If you scroll back up and check the HTML source, you’ll notice that the <img> tags doesn’t have the src attribute. Instead we used just the srcset attribute, along with the picturefill polyfill script, which means we can use the responsive images today!

What does that mean in practice?

We serve the optimized and down-scaled version of the larger images to the mobile users. WordPress can easily handle resizing of your images to predefined dimensions when they are uploaded to the server with add_image_size(), so I added these three lines to my functions.php file:

add_image_size( 'jumbotron-slider-l', 1920, 640, true );
add_image_size( 'jumbotron-slider-m', 960, 320, true );
add_image_size( 'jumbotron-slider-s', 480, 160, true );

For prettier markup in my template files (and to keep my code DRY) I also created this helper PHP function to get the srcset attribute value ready just by calling the function with the right image ID:

 * Prepare the srcset attribute value.
 * @param  int $img_id ID of the image
 * @uses
 * @return string
function construction_get_slide_sizes( $img_id ) {
    $srcset = array();

    $sizes = array( 'jumbotron-slider-s', 'jumbotron-slider-m', 'jumbotron-slider-l' );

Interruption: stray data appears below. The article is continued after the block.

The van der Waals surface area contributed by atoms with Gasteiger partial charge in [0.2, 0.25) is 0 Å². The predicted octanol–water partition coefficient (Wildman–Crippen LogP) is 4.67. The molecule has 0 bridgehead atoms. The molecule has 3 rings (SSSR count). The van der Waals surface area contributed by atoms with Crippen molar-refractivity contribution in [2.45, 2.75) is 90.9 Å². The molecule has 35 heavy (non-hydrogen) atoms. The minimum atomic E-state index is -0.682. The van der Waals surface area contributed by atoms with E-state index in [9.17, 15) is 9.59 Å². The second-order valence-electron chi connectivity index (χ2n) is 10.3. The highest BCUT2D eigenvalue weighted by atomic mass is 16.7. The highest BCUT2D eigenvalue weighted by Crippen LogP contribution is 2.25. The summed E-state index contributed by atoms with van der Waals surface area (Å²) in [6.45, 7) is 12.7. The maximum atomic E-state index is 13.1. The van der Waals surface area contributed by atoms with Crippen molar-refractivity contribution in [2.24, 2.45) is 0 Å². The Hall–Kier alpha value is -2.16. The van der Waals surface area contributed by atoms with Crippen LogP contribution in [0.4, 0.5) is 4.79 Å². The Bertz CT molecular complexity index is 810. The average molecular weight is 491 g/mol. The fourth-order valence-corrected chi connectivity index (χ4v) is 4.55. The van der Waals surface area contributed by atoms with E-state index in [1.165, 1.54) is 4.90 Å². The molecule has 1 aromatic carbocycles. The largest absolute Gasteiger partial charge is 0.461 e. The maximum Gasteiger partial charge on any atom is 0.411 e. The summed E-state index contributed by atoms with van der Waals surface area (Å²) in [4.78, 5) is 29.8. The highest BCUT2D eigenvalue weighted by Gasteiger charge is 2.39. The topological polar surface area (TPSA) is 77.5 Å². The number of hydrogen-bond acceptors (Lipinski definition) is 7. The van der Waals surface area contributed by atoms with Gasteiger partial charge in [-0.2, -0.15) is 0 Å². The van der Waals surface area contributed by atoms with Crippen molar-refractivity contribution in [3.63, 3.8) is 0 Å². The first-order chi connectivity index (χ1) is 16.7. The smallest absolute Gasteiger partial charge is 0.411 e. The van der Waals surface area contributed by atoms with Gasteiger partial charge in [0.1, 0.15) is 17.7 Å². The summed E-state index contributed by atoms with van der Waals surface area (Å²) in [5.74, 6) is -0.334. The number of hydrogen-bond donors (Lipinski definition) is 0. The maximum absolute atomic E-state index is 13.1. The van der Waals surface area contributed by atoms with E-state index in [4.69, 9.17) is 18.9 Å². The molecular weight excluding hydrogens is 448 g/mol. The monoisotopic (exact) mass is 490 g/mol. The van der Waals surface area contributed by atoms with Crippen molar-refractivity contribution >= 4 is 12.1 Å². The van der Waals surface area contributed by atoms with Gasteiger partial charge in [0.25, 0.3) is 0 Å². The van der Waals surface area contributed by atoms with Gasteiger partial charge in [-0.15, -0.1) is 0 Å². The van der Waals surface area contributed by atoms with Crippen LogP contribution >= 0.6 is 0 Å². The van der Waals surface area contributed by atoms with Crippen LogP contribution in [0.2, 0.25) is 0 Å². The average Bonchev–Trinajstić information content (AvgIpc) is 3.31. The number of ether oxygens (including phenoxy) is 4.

foreach ( $sizes as $size ) {
        $img = wp_get_attachment_image_src( $img_id, $size );
        $srcset[] = sprintf( '%s %sw', $img[0], $img[1] );

    return implode( ', ' , $srcset );

And that was it. Long live responsive images!

Wrapping Up

Well, sliders can really suck or can be a really nice enhancement to the website. It is all on the designers and projects managers to decide if the slider is really needed on a particular website. And if it is, it is on UX / web developer to provide good user experience, from the usability to performance.

When developing a WordPress theme for a larger audience, it is up to us, the theme authors, that we give our customers just about the right amount of control. At the end of the day they will thank you for making their lives easier.

Take a Look at Our WordPress Themes

Choose from a wide range of beautiful niche designs that you can try for free.

View All WordPress Themes
About the Author
Since I built my first website in primary school I've had a strong passion for web development. When not visiting conferences, giving talks or organizing local development related events, I focus on fast and highly optimized online solutions. I'm a windsurfer, snowboarder and beer lover in my leisure time.